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“How are you this morning, Clayton,” she said in a musical voice while Clay pulled away from the curb and guided the car through the traffic.
“I’m well, thank you,” he said. “How are you?”
“As well as can be expected,” she said, “all things considered.”
“That’s good,” he said. He hoped to avoid the conversation she was moving toward.
“Well, I wouldn’t call it ‘good’,” she said. He didn’t respond, and after a long pause, she said, “Would you go out with a person like me?”
“I don’t really know what kind of person you are,” Clay said.
“You know what I mean,” she said. “I mean my legs.”
“Yes, I noticed them,” Clay said. “They’re very pretty.” He looked in the mirror and saw the blush that rushed up from the collar of her white blouse and turned her alabaster cheeks to a faint pink. She stared out the window until Clay drew up in front of her office. Before he got out to get her wheelchair from the trunk, she stopped him.
“Would you go out with me?” she said
“I can tell you this, if you’re a person I’d like to spend time with, your chair won’t stop me,” he said. He set up her chair on the sidewalk as usual, and she opened the door herself, which was not as usual. While he lifted her from the car to the wheelchair, she spoke softly but rapidly, so close, her lips almost touched his ear.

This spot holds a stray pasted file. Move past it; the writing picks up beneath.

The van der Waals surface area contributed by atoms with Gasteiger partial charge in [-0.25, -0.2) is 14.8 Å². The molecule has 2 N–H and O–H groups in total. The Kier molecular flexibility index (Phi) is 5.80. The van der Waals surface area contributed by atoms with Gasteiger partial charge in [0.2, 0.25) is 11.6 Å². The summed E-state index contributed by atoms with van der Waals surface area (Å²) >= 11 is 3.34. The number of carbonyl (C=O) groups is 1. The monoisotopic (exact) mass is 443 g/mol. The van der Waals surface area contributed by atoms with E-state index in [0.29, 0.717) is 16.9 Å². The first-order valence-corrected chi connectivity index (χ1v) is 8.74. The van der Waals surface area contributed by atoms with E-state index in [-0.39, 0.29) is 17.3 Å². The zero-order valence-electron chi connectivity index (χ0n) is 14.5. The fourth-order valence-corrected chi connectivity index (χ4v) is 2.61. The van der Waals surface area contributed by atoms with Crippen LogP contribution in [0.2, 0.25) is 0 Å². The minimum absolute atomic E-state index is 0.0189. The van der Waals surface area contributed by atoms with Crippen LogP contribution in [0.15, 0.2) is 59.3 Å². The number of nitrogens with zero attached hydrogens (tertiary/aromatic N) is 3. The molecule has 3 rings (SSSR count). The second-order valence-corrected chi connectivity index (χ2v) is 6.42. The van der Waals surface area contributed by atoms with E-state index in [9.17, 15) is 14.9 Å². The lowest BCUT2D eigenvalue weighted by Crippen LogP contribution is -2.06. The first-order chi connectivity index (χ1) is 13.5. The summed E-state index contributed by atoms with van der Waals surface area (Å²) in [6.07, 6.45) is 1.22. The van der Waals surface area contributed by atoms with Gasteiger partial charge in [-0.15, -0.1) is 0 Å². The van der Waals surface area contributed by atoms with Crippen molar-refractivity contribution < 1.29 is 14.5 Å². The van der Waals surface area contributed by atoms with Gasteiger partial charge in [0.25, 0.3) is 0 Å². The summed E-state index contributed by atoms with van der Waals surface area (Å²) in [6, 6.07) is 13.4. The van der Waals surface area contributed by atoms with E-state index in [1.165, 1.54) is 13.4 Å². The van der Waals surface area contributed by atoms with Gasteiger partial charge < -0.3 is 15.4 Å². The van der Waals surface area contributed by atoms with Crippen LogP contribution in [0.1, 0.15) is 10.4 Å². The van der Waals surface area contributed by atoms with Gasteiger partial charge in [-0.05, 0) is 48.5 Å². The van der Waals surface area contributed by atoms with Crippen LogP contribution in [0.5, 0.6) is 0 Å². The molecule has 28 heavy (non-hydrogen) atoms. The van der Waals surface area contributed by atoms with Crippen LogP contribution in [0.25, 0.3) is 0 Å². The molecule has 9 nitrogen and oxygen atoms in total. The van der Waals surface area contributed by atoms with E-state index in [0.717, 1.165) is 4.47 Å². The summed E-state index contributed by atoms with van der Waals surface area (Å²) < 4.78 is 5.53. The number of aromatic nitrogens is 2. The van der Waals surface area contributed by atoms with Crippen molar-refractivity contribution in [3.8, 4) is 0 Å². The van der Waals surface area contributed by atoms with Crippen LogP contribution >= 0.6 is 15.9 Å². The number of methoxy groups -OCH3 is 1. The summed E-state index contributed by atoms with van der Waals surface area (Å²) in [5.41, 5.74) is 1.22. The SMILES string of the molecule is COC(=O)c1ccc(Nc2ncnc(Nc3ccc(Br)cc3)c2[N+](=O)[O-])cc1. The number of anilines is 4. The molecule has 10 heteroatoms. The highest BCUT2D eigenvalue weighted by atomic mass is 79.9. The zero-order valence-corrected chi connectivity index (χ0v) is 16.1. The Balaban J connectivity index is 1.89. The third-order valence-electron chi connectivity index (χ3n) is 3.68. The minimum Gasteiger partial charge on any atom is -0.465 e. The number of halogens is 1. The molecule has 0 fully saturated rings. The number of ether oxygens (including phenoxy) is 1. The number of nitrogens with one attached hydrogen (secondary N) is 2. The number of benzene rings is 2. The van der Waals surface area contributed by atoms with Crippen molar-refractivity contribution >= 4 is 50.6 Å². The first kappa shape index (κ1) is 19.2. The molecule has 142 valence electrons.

“Please escort me to a banquet on the seventh. It’s a Thursday night, for dinner, black tie. Please say yes,” she pleaded. “I have to go, and I… I just don’t want to look pathetic, sitting alone in my wheelchair while I’m being honoured.”
“What are you being honoured for?” he said while settling her into her wheelchair.
“Just some philanthropic… charity work,” she said. “I’ll rent you an evening suit and send a car for you and…”
“I know what philanthropic means,” he said dryly. “I have my own dinner suit, and I’ll think about it.” He went around and got into the car. She did not turn and roll into the building as usual. Both of them had forgotten about the charge slip and the usual twenty-five cent tip. She sat at the curb and watched the taxi drive away before she made her way to her office.
Clayton Wing’s day was busy as usual, and the time flew by a lunch break. Clay was looking forward to the end of his shift. He intended to enjoy a favourite meal at Chinese restaurant before going to a rehearsal for his Sunday night concert. His radio crackled with the voice of Herbie the dispatcher with an unusual message.
“Seventeen, call the office please,” said the radio. Clayton pulled into a fast food restaurant to use the phone.
“What’s up?” said Clay when Suzy, the office bookkeeper answered. “This is seventeen. Herbie said I should call.”
“Oh, Clayton, how are you?” said Suzy excitedly. “I never get to see you. Why don’t you come into the office once in a while?”
“What for?” he said.
“Don’t you want to see me?” Suzy said, disappointed. Clay was trying to remember who she was.
“Have we met?” he said.
“I’m the blond who gave you the original job application, don’t you remember,” she said. Clay raked his mind and recalled the plump bleached blond with the big blue eyes behind flashy, rhinestone-encrusted glasses.
“Why did you want me to call you, Suzy?” he said.
“Oh, it’s not me,” she said. “It’s Herbie – hang on a sec – and don’t be such a stranger, Clay? I have some things to show you that will help your job.” The phone went silent for several seconds before Herbie’s voice came on.